I'm not sure I see how that link helps me. I not only need to design a
FIR filter with non-linear phase, but I need to be able to specify an
approximation to the magnitude and non-linear phase for an equalization
problem.
I've been looking through a dissertation by Mathias Lang, which has an
algorithm for complex Chebyshev filter design using Lawson's algorithm,
but I'm having a hard time getting the algorithm to work well.
Here is the desired response I'd like to design:
http://img101.imageshack.us/my.php?image=deseqrespwk8.jpg
Any thoughts?
Thanks,
-Brandon
Peter K. wrote:

> Brandon wrote:
> > I see.
> >
> > Do either of you have any other papers to recommend on complex FIR
> > filter design? I need to learn how to approximate a complex frequency
> > response with non-linear phase for an equalizer design. My first
> > approach was to window the impulse response, but this just didn't cut
> > it. Now I'm realizing I'll have to use some other sophisticated
> > methods...
> >
> > Thanks,
> > -Brandon
>
> You could try Eric's suggestion:
>
> http://www.dspguru.com/comp.dsp/tricks/dsn/nlp_fir.htm
>
> Ciao,
>
> Peter K.

Reply by Rune Allnor●September 13, 20062006-09-13

Brandon skrev:

> Now I'm realizing I'll have to use some other sophisticated
> methods...

That's taking things it a bit too far. The Remez algorithm works,
you just need to make an effort to keep track of all the details.
That's all there is to it.
Rune

Reply by Peter K.●September 12, 20062006-09-12

Brandon wrote:

> I see.
>
> Do either of you have any other papers to recommend on complex FIR
> filter design? I need to learn how to approximate a complex frequency
> response with non-linear phase for an equalizer design. My first
> approach was to window the impulse response, but this just didn't cut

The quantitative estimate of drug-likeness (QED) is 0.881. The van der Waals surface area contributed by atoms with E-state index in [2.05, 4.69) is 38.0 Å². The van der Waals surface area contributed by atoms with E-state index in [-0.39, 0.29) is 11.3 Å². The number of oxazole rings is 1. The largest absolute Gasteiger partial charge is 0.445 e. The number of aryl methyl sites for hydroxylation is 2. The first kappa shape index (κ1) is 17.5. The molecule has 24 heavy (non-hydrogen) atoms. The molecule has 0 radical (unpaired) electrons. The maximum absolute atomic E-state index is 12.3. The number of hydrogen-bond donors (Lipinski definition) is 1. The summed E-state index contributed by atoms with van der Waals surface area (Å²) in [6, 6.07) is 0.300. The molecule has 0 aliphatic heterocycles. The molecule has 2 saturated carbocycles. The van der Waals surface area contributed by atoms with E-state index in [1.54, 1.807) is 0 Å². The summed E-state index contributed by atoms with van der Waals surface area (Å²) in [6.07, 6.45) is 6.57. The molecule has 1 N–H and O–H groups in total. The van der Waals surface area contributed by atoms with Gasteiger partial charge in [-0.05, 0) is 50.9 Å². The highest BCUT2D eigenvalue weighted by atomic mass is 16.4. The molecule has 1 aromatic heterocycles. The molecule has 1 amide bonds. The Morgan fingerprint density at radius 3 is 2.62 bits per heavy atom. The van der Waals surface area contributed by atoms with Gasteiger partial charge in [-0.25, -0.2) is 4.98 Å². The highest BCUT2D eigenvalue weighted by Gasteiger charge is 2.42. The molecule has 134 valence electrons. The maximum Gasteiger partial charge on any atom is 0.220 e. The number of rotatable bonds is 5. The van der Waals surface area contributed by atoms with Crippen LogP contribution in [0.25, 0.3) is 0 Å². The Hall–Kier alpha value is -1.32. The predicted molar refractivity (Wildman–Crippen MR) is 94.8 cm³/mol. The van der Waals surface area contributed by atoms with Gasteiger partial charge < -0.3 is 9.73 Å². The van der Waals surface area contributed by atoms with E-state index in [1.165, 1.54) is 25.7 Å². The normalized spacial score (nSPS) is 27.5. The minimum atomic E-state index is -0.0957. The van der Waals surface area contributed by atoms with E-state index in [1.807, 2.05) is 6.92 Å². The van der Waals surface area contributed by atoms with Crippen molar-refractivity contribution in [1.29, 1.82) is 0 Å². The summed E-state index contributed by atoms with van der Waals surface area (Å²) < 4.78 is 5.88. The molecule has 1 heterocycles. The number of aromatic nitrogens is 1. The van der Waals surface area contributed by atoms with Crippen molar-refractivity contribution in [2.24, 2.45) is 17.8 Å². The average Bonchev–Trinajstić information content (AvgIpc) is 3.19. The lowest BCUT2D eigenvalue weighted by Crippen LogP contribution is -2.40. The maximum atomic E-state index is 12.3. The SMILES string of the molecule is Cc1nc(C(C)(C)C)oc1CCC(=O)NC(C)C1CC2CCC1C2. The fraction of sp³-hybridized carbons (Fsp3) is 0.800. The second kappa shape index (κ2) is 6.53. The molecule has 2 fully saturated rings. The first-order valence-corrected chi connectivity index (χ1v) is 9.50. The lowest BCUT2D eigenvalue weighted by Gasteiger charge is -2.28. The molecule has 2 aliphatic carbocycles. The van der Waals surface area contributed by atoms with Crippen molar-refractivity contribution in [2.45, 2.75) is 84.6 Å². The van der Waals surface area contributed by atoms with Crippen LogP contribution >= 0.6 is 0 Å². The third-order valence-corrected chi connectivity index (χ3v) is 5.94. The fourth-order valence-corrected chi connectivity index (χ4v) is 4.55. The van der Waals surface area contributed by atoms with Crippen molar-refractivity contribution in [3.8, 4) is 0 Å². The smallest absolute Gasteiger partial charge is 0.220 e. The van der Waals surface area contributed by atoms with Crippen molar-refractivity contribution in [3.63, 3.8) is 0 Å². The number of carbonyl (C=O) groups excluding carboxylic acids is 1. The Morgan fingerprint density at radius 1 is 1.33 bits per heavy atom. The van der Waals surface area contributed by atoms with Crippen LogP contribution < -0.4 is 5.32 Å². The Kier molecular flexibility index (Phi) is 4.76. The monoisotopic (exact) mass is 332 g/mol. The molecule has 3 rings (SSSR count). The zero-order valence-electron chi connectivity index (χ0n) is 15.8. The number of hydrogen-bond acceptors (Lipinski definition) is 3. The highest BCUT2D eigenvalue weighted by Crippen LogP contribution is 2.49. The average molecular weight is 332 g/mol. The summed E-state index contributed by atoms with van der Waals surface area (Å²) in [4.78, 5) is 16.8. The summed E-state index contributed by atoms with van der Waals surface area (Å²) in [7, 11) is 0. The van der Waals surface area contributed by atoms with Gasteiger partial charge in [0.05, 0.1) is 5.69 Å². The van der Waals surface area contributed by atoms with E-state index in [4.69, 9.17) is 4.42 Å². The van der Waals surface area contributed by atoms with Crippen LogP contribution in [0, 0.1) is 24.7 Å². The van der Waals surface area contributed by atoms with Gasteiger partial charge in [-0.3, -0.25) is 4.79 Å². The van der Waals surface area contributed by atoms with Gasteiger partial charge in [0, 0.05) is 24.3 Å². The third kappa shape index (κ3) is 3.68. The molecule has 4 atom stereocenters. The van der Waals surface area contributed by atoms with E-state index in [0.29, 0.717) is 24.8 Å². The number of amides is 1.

> it. Now I'm realizing I'll have to use some other sophisticated
> methods...
>
> Thanks,
> -Brandon

I see.
Do either of you have any other papers to recommend on complex FIR
filter design? I need to learn how to approximate a complex frequency
response with non-linear phase for an equalizer design. My first
approach was to window the impulse response, but this just didn't cut
it. Now I'm realizing I'll have to use some other sophisticated
methods...
Thanks,
-Brandon
Peter K. wrote:

> Rune Allnor wrote:
>
> > Brandon skrev:
> > > Is anyone familiar with the following paper?
> > >
> > > Preuss, K, "On the Design of FIR Filters by Complex Chebyshev
> > > Approximation," IEEE Trans. Acoust., Speach, Signal Processing, vol.
> > > 37, pp. 702-712, 1989.
> > >
> > > The author uses a notation I am not familiar with. Specifically, see
> > > equation (8):
> > >
> > > | E(Omega_nu) | = delta
> > > nu = 1(1)m, where n+2 <= m <= 2n+3
> >
> > After having spent literally half a minute bowsing the first couple of
> > pages, it seems as if the algorithm is based on the Remez exchange
> > algorithm known from the Patks-McClellan FIR filter design method.
>
> >From memory (it was a while ago), it's not really a Remez-style
> algorithm, though it does use some of the same theoretcial
> underpinnings.
>
> Also from memory, while the Preuss algorithm guarantees convergence, it
> doesn't necessarily guarantee convergence to the minimax optimal... or
> rather it wasn't necessarily solving the minimax problem I thought it
> was solving. :-)
>
> <snip>
>
> > Once you implement the algorithm to estimate the filter function,
> > you need some initial estimates for the frequencies Omega_nu
> > where the extrema in the errors occur. Finding those initial
> > estimates is no trivial task. Here the fact that you don't even
> > know how many extrema are present, jumps up to bite you.
>
> Yup!
>
> Ciao,
>
> Peter K.

Reply by Peter K.●September 11, 20062006-09-11